Value-based pricing works like this: you set a price tag on your product based on how your target market perceives its value rather than on your production costs.
The approach also heavily relies on how you’re able to market your brand and set it apart from the competition—things that have the power to shape customers’ perceptions and influence their purchase decisions.
Choosing a value-based model for your pricing may depend on whether you’re a B2B or B2C company, how big or small the perceived value of your product or service is, and how much your customers are willing to pay for what you’re offering.
As your product generates more demand, so should your pricing. But what exactly should you ensure that the price is right and customers are getting the most value from your product at the same time?
Determining Your Business’ Value Metric
While value-based pricing works great for many SaaS companies, how would you know if it would be beneficial to yours? The answer is pretty much a given—research and analysis.
In defining your business’ value metric, the following are the analyses that you have to conduct:
1. Customer Analysis. Adopt a customer-centric approach; hand out email surveys to better get a pulse from customers and even your prospects. After you have gathered answers and obtained customers’ rankings of your product features, it is time to categorize these features based on the following:
- Priority features – what your customers treat as essential parts of your product but won’t be willing to pay an additional amount for it as they consider it your product’s primary purpose.
- Unique features – what differentiates your product from your competitors; higher value and higher willingness to pay = higher price
- Niche features – specific features which potentially have value to customers that you can sell separately or as part of a premium bundle
- Non-priority features – features that customers disregard and don’t add any value to your product.
2. Market Analysis. View from a wider lens the markets you haven’t tapped into yet and develop ways to engage prospects. Necessity may be the primary driver for these prospects to interact with your brand. Introduce payment plans to identify which tier best fits their needs and budget and incorporate niche features into specific strategies to distribute value across all levels evenly.
3. Competitor Analysis. Your product can easily get lost in people’s minds, especially if many competitors sell similar products in the same space. Look at the pricing of these products and how people respond to them, whether through reviews or ratings on social media or other channels. Research also on how your competitors are marketing their products and how they boost their following across the platforms they use.
Benefits of Applying a Value-Based Model to Your Pricing
1. Reach more audiences. Once you have segmented your target market, it will be easier to set a price point for each one based on their perceived value, and in return, generate more revenue for your business. B2C companies often base their segmentation on age groups, industries their customers work in, and individual behaviors; for B2B companies, the company size of their clients is usually their primary focus.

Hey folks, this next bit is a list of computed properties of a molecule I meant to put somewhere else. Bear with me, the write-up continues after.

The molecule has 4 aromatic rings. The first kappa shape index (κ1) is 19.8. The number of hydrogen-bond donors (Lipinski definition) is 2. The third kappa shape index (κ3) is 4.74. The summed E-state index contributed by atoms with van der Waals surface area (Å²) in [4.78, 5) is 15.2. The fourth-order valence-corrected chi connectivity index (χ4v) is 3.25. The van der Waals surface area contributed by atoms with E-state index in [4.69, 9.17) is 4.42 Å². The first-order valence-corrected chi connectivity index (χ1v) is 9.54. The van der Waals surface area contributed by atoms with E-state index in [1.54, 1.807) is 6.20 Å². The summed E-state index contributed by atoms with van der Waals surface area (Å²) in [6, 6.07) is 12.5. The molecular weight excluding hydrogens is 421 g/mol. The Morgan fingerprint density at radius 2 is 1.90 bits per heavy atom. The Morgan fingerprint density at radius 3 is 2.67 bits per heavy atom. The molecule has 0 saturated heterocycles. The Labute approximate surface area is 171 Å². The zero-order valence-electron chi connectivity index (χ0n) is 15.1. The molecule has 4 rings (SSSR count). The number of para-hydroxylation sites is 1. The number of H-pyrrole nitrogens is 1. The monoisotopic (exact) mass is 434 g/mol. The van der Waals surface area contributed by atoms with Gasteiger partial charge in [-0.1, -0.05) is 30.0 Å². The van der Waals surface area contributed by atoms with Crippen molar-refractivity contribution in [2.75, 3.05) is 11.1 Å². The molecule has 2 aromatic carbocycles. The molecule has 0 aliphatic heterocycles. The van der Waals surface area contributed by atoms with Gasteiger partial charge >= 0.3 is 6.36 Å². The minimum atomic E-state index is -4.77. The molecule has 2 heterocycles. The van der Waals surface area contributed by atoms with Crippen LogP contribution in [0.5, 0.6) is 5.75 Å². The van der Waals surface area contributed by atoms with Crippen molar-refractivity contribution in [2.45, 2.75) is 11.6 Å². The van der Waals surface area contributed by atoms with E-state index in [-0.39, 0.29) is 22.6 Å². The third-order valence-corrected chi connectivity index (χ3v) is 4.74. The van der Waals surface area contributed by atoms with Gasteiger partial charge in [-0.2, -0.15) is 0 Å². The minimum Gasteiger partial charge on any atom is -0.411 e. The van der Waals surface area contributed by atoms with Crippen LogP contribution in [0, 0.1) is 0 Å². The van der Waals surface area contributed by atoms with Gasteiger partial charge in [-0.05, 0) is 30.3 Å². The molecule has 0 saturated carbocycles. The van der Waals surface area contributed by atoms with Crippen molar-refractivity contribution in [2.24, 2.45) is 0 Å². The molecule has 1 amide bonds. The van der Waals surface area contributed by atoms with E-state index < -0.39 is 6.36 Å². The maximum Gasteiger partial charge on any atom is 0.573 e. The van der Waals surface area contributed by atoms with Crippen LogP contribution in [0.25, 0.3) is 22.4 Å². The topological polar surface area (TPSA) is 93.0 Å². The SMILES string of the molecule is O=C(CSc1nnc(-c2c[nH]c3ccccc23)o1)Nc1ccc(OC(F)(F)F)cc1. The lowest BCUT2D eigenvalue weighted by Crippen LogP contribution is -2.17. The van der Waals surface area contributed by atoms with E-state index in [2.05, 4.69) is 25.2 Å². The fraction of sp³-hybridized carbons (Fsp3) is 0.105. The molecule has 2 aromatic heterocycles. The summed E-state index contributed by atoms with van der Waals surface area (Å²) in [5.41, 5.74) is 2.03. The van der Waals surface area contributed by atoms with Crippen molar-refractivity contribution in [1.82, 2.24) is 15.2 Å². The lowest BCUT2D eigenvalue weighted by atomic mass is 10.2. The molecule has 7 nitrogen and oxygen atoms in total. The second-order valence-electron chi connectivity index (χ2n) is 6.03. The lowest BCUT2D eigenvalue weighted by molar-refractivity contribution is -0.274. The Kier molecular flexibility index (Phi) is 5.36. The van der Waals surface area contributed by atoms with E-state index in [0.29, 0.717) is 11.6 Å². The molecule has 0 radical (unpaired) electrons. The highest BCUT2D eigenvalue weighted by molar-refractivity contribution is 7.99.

2. Product optimization. There’s no better way to ensure compatibility between pricing and product value than to get feedback from your customers. Dive deeper into their thoughts about your product and what challenges it addresses, and build your product around this information.
3. Sustainable growth. With every segment of your target market having a corresponding price tag, you now have a clear idea of how to respond to demand, maintain revenue growth, and gain an edge over your competitors.
4. More profit, less cost. If done right, a value-based model will enable you to widen your customer base without shelling out loads of money and develop your product without falling short in quality. As mentioned above, in the customer analysis phase, non-priority features that offer no value to your product can be taken out of the formula to help reduce costs.
Pricing Strategy as a Growth Lever for Your Business
Pricing is a crucial but overlooked element in propelling a SaaS company towards growth. A value-based approach helps attain the primary goal of building meaningful relationships with customers in a highly competitive SaaS space. But it is important to note that pricing is not a one-size-fits-all thing—companies must constantly re-evaluate their pricing strategies to know what works for them and keep up with emerging trends.
Register today for the Ascent Conference 2021 to learn more about value-based pricing strategies and other sessions from the best thought leaders in SaaS.
Photo by Austin Distel via Unsplash.